They themselves, by their very name, indicate how strong a feeling of their origin is still present with them. The name “Abyssinians” they utterly despise as a term, meaning in the Arabic, a mixed or mongrel people, which has been given by their enemies. They themselves adopt the historic name of “Ethiopians,” or, still better, the native name of “Geez”. The term, “Geez”, while originally meaning almost the same as the word “Hebrews” – those who crossed over-is generally employed in a later sense of “Freedmen.” By this term the people designate themselves, as did the “Franks” of the Middle Ages, as “a people of freedmen.”

In more than one respect the Abyssinians are a unique people. Their physical and mental peculiarities, chiefly their language, mark them as a purely Semitic people, the only people of that family which, as a nation, settled and worked out its historical mission on the Dark Continent. In their history, religion, and literature they have been practically uninfluenced by the Hamitic people around them, including the oldest representatives of civilization on the African continent, the Egyptian. To all intents and purposes the history of the Abyssinian people, as far as this can be traced in their literature, is a chapter in church history, and that, too, an interesting chapter.

The civilization and culture of Abyssinia is practically a product of the Greek Church life of the fifth century. Converted to Christianity in that period of great theological and christological controversies, the Abyssinians took part in the discussions of the day, and with the decision of the Synod of Chalcedon in 451 A. D., condening Monophysitism, or the doctrine that Christ had but one will and not two, severed its connection with the Church at large, and voluntarily entered upon a period of isolation that lasted for an entire millennium, as Abyssinia did not come into touch and tone with the civilization of the world again until rediscovered by the Portuguese in the fifteenth century. Only in undefined story as the country of the “Presbyter John” was an uncertain report of the existence of an African Christian nation spread in the Europe of the Middle Ages. For to the voluntary isolation came enforced separation, when in the seventh and eighth centuries the Mohammedan hosts conquered Egypt and vainly tried to overpower the Abyssinians. It is ever to the historic credit of these sturdy mountaineers that for a thousand years they hve been able to maintain their own independence and national individuality against the fanatical hordes that overran Southeastern Europe to the very walls of Vienna and Southwestern Europe almost to the Rhine. But he Califs and the Weziri, by the conquest of Egypt, drove in a wedge between Abyssinia and the rest of Christianity that separated them as though they belonged to different worlds.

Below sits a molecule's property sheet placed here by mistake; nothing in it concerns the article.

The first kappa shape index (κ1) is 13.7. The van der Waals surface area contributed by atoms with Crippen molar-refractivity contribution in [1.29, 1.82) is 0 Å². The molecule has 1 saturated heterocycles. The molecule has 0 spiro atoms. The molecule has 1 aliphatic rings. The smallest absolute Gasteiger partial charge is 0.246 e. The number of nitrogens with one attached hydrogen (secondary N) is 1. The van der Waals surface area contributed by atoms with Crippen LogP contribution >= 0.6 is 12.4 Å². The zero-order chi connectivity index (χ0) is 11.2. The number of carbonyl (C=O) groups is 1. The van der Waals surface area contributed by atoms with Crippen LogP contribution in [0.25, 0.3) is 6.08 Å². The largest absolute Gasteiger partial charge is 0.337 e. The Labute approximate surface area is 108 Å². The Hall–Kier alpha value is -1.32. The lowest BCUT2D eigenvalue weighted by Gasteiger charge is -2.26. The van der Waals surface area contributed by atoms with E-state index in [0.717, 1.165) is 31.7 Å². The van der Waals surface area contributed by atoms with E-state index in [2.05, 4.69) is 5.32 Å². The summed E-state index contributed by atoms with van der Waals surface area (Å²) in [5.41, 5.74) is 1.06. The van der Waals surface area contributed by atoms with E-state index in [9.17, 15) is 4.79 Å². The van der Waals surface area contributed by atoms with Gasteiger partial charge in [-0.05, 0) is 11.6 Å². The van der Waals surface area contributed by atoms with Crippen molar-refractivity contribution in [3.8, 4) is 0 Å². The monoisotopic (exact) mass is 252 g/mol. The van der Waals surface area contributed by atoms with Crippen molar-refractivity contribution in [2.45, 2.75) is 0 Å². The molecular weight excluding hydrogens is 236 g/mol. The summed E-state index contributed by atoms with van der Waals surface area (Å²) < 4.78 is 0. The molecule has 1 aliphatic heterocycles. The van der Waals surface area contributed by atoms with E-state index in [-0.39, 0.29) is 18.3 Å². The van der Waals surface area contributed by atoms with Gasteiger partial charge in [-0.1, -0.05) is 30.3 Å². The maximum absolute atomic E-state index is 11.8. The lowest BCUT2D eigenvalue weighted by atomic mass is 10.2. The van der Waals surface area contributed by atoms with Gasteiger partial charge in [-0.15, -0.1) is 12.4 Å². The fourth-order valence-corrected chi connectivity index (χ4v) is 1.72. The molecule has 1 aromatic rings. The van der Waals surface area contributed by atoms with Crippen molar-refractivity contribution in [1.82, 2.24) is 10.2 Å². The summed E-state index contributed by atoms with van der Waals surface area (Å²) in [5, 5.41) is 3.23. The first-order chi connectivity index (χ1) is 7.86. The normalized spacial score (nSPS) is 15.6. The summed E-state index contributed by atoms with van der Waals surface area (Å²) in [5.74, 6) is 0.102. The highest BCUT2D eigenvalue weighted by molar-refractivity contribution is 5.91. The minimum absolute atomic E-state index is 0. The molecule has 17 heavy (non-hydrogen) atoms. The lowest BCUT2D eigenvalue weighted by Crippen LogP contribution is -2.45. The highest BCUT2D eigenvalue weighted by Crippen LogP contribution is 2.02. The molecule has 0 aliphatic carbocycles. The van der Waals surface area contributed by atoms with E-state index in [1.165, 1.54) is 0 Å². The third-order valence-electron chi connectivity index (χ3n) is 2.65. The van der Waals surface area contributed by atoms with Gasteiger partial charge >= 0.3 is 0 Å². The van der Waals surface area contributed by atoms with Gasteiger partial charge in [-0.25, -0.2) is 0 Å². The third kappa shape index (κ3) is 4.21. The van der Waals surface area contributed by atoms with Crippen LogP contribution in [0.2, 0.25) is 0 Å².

From historic factors and forces like these only one result could come, and that was the petrification of thought and life in the Abyssinian people and Church. Substantially in their faith, services, liturgies, thought, and life, with the native conservative tendency so pronounced in the Semitic peoples, in Abyssinians we have a petrification and stereotyped formalism of the Greek Christian culture of the fifth century. But during this time this “hermit nation of Africa” has preserved a treasury of Christian works,lost largely to Greco-Latin literature, and which is now invaluable.

Ethiopic literature is comparatively large, but also either directly Christian or written under the spell of Christianity. It is almost entirely a literature of translations, first from the Greek, and then later from the Arabic and Coptic. Whether the Christianity or the civilization of Menelik’s people could be rejuvenated is something that only a prophet or a prophet’s son could foretell. The efforts of Protestant and of Roman Catholic missionaries in this direction have been carried on for half a century without tangible results, except among the Falashas. Possibly if other methods or agencies were applied, better success could be reported. Certain it is that of all the nations of Africa, the Ethiopians or Abyssinians are by descent and natural endowments the most gifted on the continent.